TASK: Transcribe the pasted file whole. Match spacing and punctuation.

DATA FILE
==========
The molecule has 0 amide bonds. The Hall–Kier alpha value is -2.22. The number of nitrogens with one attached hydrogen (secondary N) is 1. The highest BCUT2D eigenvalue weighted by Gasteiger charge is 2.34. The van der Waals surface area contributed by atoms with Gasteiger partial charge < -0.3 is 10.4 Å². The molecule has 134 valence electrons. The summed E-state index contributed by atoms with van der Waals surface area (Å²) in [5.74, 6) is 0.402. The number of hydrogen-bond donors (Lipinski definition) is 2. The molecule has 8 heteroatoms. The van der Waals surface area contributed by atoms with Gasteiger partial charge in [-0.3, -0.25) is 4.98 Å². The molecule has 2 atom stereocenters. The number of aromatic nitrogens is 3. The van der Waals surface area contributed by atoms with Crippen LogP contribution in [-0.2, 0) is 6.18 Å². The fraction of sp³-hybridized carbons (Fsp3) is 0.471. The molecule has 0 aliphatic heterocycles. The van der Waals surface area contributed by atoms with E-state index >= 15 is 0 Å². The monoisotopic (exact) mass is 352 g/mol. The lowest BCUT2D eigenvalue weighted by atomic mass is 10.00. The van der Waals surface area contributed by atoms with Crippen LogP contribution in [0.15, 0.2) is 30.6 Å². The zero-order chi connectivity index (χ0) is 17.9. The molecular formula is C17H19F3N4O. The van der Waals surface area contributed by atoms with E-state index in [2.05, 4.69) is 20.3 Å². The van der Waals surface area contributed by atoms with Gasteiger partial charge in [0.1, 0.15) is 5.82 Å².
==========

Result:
The molecule has 0 amide bonds. The Hall–Kier alpha value is -2.22. The number of nitrogens with one attached hydrogen (secondary N) is 1. The highest BCUT2D eigenvalue weighted by Gasteiger charge is 2.34. The van der Waals surface area contributed by atoms with Gasteiger partial charge < -0.3 is 10.4 Å². The molecule has 134 valence electrons. The summed E-state index contributed by atoms with van der Waals surface area (Å²) in [5.74, 6) is 0.402. The number of hydrogen-bond donors (Lipinski definition) is 2. The molecule has 8 heteroatoms. The van der Waals surface area contributed by atoms with Gasteiger partial charge in [-0.3, -0.25) is 4.98 Å². The molecule has 2 atom stereocenters. The number of aromatic nitrogens is 3. The van der Waals surface area contributed by atoms with Crippen LogP contribution in [-0.2, 0) is 6.18 Å². The fraction of sp³-hybridized carbons (Fsp3) is 0.471. The molecule has 0 aliphatic heterocycles. The van der Waals surface area contributed by atoms with E-state index >= 15 is 0 Å². The monoisotopic (exact) mass is 352 g/mol. The lowest BCUT2D eigenvalue weighted by atomic mass is 10.00. The van der Waals surface area contributed by atoms with Crippen LogP contribution in [0.15, 0.2) is 30.6 Å². The zero-order chi connectivity index (χ0) is 17.9. The molecular formula is C17H19F3N4O. The van der Waals surface area contributed by atoms with E-state index in [2.05, 4.69) is 20.3 Å². The van der Waals surface area contributed by atoms with Gasteiger partial charge in [0.1, 0.15) is 5.82 Å².